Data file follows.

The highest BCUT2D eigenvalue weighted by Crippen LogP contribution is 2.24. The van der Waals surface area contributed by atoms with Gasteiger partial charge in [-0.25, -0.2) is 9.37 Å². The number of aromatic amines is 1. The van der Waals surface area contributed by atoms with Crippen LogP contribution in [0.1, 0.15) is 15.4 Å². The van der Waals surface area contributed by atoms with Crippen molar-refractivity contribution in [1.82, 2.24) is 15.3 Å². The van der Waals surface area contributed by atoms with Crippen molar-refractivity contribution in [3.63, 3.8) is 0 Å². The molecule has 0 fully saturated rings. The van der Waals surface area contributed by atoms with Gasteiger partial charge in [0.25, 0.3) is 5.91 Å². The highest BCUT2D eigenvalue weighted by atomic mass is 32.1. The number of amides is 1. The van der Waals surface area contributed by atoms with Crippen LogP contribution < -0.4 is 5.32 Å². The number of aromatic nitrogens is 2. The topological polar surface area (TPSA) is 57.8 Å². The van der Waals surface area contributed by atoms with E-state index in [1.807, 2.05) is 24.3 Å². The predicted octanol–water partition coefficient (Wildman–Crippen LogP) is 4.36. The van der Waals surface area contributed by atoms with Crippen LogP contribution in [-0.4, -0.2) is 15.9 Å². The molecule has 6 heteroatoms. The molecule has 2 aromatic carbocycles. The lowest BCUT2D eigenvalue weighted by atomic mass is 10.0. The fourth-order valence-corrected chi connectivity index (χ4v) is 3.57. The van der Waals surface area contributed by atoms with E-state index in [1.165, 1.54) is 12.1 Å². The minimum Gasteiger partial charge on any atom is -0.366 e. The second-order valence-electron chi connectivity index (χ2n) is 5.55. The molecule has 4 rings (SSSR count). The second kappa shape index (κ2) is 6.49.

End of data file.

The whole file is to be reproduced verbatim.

The highest BCUT2D eigenvalue weighted by Crippen LogP contribution is 2.24. The van der Waals surface area contributed by atoms with Gasteiger partial charge in [-0.25, -0.2) is 9.37 Å². The number of aromatic amines is 1. The van der Waals surface area contributed by atoms with Crippen LogP contribution in [0.1, 0.15) is 15.4 Å². The van der Waals surface area contributed by atoms with Crippen molar-refractivity contribution in [1.82, 2.24) is 15.3 Å². The van der Waals surface area contributed by atoms with Crippen molar-refractivity contribution in [3.63, 3.8) is 0 Å². The molecule has 0 fully saturated rings. The van der Waals surface area contributed by atoms with Gasteiger partial charge in [0.25, 0.3) is 5.91 Å². The highest BCUT2D eigenvalue weighted by atomic mass is 32.1. The number of amides is 1. The van der Waals surface area contributed by atoms with Crippen LogP contribution < -0.4 is 5.32 Å². The number of aromatic nitrogens is 2. The topological polar surface area (TPSA) is 57.8 Å². The van der Waals surface area contributed by atoms with E-state index in [1.807, 2.05) is 24.3 Å². The predicted octanol–water partition coefficient (Wildman–Crippen LogP) is 4.36. The van der Waals surface area contributed by atoms with Crippen LogP contribution in [-0.4, -0.2) is 15.9 Å². The molecule has 6 heteroatoms. The molecule has 2 aromatic carbocycles. The lowest BCUT2D eigenvalue weighted by atomic mass is 10.0. The fourth-order valence-corrected chi connectivity index (χ4v) is 3.57. The van der Waals surface area contributed by atoms with E-state index in [1.165, 1.54) is 12.1 Å². The minimum Gasteiger partial charge on any atom is -0.366 e. The second-order valence-electron chi connectivity index (χ2n) is 5.55. The molecule has 4 rings (SSSR count). The second kappa shape index (κ2) is 6.49.